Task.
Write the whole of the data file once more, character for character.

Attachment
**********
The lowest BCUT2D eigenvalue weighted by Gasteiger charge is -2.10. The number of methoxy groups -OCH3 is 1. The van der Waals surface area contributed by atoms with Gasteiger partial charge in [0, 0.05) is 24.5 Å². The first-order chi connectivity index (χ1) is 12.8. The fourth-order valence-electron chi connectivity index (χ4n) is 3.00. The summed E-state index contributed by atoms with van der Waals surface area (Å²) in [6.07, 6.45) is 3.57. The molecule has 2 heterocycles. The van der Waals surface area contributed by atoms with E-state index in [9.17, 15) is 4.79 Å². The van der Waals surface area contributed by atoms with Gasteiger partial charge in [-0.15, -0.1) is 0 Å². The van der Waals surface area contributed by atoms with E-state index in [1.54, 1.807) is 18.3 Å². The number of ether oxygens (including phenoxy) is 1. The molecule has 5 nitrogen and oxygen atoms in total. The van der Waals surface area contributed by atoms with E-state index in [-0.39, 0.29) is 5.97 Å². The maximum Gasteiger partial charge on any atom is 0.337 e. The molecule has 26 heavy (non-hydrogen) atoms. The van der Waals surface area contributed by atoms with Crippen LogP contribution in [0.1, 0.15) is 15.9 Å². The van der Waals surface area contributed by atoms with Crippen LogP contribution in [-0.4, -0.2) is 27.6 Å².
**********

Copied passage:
The lowest BCUT2D eigenvalue weighted by Gasteiger charge is -2.10. The number of methoxy groups -OCH3 is 1. The van der Waals surface area contributed by atoms with Gasteiger partial charge in [0, 0.05) is 24.5 Å². The first-order chi connectivity index (χ1) is 12.8. The fourth-order valence-electron chi connectivity index (χ4n) is 3.00. The summed E-state index contributed by atoms with van der Waals surface area (Å²) in [6.07, 6.45) is 3.57. The molecule has 2 heterocycles. The van der Waals surface area contributed by atoms with E-state index in [9.17, 15) is 4.79 Å². The van der Waals surface area contributed by atoms with Gasteiger partial charge in [-0.15, -0.1) is 0 Å². The van der Waals surface area contributed by atoms with E-state index in [1.54, 1.807) is 18.3 Å². The number of ether oxygens (including phenoxy) is 1. The molecule has 5 nitrogen and oxygen atoms in total. The van der Waals surface area contributed by atoms with E-state index in [-0.39, 0.29) is 5.97 Å². The maximum Gasteiger partial charge on any atom is 0.337 e. The molecule has 26 heavy (non-hydrogen) atoms. The van der Waals surface area contributed by atoms with Crippen LogP contribution in [0.1, 0.15) is 15.9 Å². The van der Waals surface area contributed by atoms with Crippen LogP contribution in [-0.4, -0.2) is 27.6 Å².